Posts filed under ‘F.O.D’

Multistate infestation with the exotic disease–vector tick Haemaphysalis longicornis — United States, August 2017–September 2018.

MMWR Morb Mortal Wkly Rep November 30, 2018 V.67 N.47 P.1310-1313.

Beard CB et al

Haemaphysalis longicornis is a tick indigenous to eastern Asia and an important vector of human and animal disease agents, resulting in such outcomes as human hemorrhagic fever and reduction of production in dairy cattle by 25%.

H. longicornis was discovered on a sheep in New Jersey in August 2017 (1).

This was the first detection in the United States outside of quarantine.

In the spring of 2018, the tick was again detected at the index site, and later, in other counties in New Jersey, in seven other states in the eastern United States, and in Arkansas.

The hosts included six species of domestic animals, six species of wildlife, and humans.

To forestall adverse consequences in humans, pets, livestock, and wildlife, several critical actions are indicated, including expanded surveillance to determine the evolving distribution of H. longicornis, detection of pathogens that H. longicornis currently harbors, determination of the capacity of H. longicornis to serve as a vector for a range of potential pathogens, and evaluation of effective agents and methods for the control of H. longicornis ….

PDF

https://www.cdc.gov/mmwr/volumes/67/wr/pdfs/mm6747a3-H.pdf

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December 6, 2018 at 8:00 am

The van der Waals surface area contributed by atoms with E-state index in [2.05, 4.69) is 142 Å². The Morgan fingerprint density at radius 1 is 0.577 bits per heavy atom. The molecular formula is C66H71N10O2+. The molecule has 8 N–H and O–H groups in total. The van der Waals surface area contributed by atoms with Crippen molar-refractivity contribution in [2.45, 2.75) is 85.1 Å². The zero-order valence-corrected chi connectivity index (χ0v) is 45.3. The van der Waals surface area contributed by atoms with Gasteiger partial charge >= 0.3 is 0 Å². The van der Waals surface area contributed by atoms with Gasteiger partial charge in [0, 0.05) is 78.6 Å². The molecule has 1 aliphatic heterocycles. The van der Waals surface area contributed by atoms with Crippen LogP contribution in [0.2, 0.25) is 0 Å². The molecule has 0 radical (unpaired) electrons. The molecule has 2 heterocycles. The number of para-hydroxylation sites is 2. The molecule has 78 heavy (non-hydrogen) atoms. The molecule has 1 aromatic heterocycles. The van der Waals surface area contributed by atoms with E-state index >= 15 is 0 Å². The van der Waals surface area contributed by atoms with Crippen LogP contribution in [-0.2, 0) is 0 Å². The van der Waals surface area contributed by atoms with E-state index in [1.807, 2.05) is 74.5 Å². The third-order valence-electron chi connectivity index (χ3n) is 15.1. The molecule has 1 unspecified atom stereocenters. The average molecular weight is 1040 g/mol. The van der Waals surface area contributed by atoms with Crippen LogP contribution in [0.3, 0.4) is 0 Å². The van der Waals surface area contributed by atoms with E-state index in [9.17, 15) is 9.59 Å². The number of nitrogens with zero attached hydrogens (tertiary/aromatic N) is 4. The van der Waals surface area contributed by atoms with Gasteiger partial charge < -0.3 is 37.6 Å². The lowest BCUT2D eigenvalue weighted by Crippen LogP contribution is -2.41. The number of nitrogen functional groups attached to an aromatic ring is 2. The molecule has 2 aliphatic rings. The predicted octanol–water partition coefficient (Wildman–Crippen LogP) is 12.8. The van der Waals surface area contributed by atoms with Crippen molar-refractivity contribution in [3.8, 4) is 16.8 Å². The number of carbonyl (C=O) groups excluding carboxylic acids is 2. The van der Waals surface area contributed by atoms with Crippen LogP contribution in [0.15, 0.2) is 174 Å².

Radiological characteristics of pulmonary cryptococcosis in HIV-infected patients.

PLoS One. March 16, 2017 V.12 N.3 P.:e0173858.

Hu Z1, Chen J2, Wang J3, Xiong Q1, Zhong Y1, Yang Y1, Xu C4, Wei H1.

Abstract

BACKGROUND:

Current understanding of human immunodeficiency virus (HIV)-associated pulmonary cryptococcosis (PC) is largely based on studies performed about 2 decades ago which reported that the most common findings on chest radiograph were diffuse interstitial infiltrates. Few studies are available regarding the computed tomography (CT) findings. The aim of this study was to characterize chest CT features of HIV-associated PC.

METHODS:

HIV patients with cryptococccal infection and pulmonary abnormalities on Chest CT between September 2010 and May 2016 in the Second Affiliated Hospital of the Southeast University were retrospectively analyzed. Confirmed cases of tumors, mycobacterial infections and other fungal infections were excluded from the analysis.

RESULTS:

60 cases were identified. The median CD4 T-cell counts were 20 cells/μL (range, 0-205 cells/μL). Chest CT scans demonstrated nodular lesions in 93.3% of the studied patients. Those nodular lesions were usually cavitated and solitary nodule was the most common form. Pleural effusions and pneumonic infiltrates occurred in 11.6% and 31.7% of the cases respectively. Those lesions were usually had co-existing nodular lesions. Etiological analysis suggested that 76.8% of the nodular lesions could have a relationship with PC that 12.5% of the nodular lesions were “laboratory-confirmed” cases, 48.2% were “clinically confirmed” cases and 16.1% were “clinically probable” cases. 85.7% of the pleural effusions could be “clinically confirmed” cases of PC. At least, 38.5% of the diffuse pneumonic infiltrates may be clinically attributed to pneumocystis pneumonia.

CONCLUSIONS:

This study suggested that pulmonary nodules but not diffuse pneumonia are the most common radiological characteristics of HIV-associated PC. HIV-infected patients with pulmonary nodules on Chest CT should particularly be screened for cryptococcal infection

PDF

https://www.ncbi.nlm.nih.gov/pmc/articles/PMC5354418/pdf/pone.0173858.pdf

November 25, 2018 at 9:40 am

Pulmonary Cryptococcosis – Localized and Disseminated Infections in 27 Patients with AIDS.